According to a confidential new enquiry into maternal and child health in the UK, women suffering from diabetes do not receive enough support from the National Health Service before pregnancy. The report concluded that services were ‘poor and uncoordinated.’
To glean the results, researchers studied over 500 women’s case notes, and found that under 50 per cent were taking necessary dietary supplements. The findings reinforce previous studies of this nature that indicate diabetic pregnant women are five times more likely to have stillbirths.
The study covered Wales, Northern Ireland, and England, and indicated that pregnant women with diabetes are not receiving enough support from either GPs or the NHS. Deficiencies were found in the number of women failing to take folic acid, and the level receiving counseling about diet and blood sugar control. The researchers blamed a basic lack of knowledge and a possible case of under-funding.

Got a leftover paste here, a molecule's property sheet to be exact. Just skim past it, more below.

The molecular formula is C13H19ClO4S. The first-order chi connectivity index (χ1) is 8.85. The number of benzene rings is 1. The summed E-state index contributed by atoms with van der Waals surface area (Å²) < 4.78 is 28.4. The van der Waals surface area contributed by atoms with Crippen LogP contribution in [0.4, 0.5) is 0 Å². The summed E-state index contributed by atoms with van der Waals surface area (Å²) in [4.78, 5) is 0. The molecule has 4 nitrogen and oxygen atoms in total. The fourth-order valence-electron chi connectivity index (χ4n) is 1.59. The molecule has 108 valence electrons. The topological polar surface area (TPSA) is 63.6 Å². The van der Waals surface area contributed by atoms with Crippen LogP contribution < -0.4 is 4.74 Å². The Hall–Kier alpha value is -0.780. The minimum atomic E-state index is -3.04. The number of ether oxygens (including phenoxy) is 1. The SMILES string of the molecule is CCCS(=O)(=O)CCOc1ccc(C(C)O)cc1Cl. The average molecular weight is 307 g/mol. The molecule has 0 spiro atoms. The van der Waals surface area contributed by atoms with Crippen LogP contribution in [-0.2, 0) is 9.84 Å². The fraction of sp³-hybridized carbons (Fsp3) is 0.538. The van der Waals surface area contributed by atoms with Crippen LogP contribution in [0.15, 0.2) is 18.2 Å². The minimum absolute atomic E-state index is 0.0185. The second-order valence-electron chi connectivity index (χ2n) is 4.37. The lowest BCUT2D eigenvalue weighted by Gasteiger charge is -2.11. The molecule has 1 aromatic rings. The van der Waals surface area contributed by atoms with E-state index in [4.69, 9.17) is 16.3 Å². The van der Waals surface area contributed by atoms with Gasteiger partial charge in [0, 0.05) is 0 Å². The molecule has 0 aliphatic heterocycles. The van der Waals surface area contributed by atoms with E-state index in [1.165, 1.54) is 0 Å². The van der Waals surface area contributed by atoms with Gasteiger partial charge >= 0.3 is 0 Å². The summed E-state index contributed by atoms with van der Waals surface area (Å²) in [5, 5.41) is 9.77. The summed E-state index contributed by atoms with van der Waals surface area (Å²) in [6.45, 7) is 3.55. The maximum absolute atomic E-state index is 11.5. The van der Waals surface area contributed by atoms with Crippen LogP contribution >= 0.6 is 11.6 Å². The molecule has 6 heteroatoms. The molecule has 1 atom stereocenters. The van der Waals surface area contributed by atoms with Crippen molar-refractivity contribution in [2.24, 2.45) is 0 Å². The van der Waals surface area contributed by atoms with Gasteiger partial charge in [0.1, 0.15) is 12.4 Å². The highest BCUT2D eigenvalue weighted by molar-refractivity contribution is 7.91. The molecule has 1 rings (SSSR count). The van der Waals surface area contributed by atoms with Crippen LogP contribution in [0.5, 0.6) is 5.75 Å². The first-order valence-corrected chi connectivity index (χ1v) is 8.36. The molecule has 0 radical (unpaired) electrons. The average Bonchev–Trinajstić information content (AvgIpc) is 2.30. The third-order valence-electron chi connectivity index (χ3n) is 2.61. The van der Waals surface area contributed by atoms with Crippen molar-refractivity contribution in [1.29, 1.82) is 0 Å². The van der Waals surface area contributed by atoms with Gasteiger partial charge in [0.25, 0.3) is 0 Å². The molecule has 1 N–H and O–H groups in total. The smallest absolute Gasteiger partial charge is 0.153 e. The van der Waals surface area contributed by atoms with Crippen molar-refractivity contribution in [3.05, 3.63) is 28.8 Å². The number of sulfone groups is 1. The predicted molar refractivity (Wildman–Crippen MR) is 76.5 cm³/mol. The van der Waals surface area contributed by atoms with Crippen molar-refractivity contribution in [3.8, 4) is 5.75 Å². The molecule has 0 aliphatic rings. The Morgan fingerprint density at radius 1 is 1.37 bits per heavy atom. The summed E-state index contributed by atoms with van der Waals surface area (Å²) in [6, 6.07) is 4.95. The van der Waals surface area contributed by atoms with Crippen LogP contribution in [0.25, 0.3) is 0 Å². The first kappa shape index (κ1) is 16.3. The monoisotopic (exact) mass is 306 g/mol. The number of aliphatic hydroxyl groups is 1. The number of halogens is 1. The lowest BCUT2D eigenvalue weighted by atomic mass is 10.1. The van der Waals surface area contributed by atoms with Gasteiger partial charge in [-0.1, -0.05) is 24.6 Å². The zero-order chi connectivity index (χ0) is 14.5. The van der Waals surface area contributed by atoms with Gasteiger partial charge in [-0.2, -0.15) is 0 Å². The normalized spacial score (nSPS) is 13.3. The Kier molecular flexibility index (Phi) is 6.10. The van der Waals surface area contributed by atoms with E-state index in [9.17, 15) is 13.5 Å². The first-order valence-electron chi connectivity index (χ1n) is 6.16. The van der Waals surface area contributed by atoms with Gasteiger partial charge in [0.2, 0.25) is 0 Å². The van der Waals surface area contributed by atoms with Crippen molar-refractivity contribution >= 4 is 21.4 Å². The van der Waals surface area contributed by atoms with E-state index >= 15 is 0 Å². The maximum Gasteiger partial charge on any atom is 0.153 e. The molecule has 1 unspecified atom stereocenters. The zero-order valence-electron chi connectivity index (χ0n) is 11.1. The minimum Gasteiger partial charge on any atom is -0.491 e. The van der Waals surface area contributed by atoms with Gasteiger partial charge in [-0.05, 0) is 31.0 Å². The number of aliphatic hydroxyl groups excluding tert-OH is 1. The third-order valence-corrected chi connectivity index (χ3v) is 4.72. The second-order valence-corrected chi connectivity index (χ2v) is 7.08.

Researchers said there was a basic lack of knowledge about how to treat women with diabetes, but they also suggested tight finances in the health service could be playing a role.
The clinical director at CEMACH, Dr. Modder, reportedly commented: “This report provides clear evidence that women with diabetes are not being empowered to prepare adequately for pregnancy, and that health professionals are often not providing the appropriate information and care.”

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